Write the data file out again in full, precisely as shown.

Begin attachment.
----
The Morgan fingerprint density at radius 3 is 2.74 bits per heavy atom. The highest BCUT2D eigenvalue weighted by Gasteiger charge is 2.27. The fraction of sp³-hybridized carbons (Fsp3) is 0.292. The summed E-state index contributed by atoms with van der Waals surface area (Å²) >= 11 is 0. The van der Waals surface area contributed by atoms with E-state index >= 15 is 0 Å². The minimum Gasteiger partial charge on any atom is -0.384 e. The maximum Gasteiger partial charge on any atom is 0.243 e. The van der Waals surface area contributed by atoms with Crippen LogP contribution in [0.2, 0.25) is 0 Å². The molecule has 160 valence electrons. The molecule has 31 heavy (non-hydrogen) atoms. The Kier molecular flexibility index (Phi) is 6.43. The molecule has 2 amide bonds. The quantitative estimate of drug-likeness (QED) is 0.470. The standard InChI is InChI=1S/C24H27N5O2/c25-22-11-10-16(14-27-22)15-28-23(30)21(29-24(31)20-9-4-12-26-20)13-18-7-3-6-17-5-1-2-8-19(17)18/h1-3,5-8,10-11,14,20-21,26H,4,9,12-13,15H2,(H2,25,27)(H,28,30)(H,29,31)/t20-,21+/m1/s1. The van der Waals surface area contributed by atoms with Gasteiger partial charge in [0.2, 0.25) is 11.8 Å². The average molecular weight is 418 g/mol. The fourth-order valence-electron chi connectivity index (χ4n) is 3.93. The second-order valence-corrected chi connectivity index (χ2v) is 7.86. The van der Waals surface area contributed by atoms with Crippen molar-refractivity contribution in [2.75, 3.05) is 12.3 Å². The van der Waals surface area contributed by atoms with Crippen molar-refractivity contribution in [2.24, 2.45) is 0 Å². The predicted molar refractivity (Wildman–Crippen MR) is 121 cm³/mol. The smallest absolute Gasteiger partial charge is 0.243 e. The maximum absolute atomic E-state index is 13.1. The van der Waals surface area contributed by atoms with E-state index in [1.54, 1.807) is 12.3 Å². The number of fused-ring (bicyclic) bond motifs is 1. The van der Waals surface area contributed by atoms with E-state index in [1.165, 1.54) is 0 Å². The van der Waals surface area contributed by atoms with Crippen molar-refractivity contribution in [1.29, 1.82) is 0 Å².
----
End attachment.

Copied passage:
The Morgan fingerprint density at radius 3 is 2.74 bits per heavy atom. The highest BCUT2D eigenvalue weighted by Gasteiger charge is 2.27. The fraction of sp³-hybridized carbons (Fsp3) is 0.292. The summed E-state index contributed by atoms with van der Waals surface area (Å²) >= 11 is 0. The van der Waals surface area contributed by atoms with E-state index >= 15 is 0 Å². The minimum Gasteiger partial charge on any atom is -0.384 e. The maximum Gasteiger partial charge on any atom is 0.243 e. The van der Waals surface area contributed by atoms with Crippen LogP contribution in [0.2, 0.25) is 0 Å². The molecule has 160 valence electrons. The molecule has 31 heavy (non-hydrogen) atoms. The Kier molecular flexibility index (Phi) is 6.43. The molecule has 2 amide bonds. The quantitative estimate of drug-likeness (QED) is 0.470. The standard InChI is InChI=1S/C24H27N5O2/c25-22-11-10-16(14-27-22)15-28-23(30)21(29-24(31)20-9-4-12-26-20)13-18-7-3-6-17-5-1-2-8-19(17)18/h1-3,5-8,10-11,14,20-21,26H,4,9,12-13,15H2,(H2,25,27)(H,28,30)(H,29,31)/t20-,21+/m1/s1. The van der Waals surface area contributed by atoms with Gasteiger partial charge in [0.2, 0.25) is 11.8 Å². The average molecular weight is 418 g/mol. The fourth-order valence-electron chi connectivity index (χ4n) is 3.93. The second-order valence-corrected chi connectivity index (χ2v) is 7.86. The van der Waals surface area contributed by atoms with Crippen molar-refractivity contribution in [2.75, 3.05) is 12.3 Å². The van der Waals surface area contributed by atoms with Crippen molar-refractivity contribution in [2.24, 2.45) is 0 Å². The predicted molar refractivity (Wildman–Crippen MR) is 121 cm³/mol. The smallest absolute Gasteiger partial charge is 0.243 e. The maximum absolute atomic E-state index is 13.1. The van der Waals surface area contributed by atoms with E-state index in [1.54, 1.807) is 12.3 Å². The number of fused-ring (bicyclic) bond motifs is 1. The van der Waals surface area contributed by atoms with E-state index in [1.165, 1.54) is 0 Å². The van der Waals surface area contributed by atoms with Crippen molar-refractivity contribution in [1.29, 1.82) is 0 Å².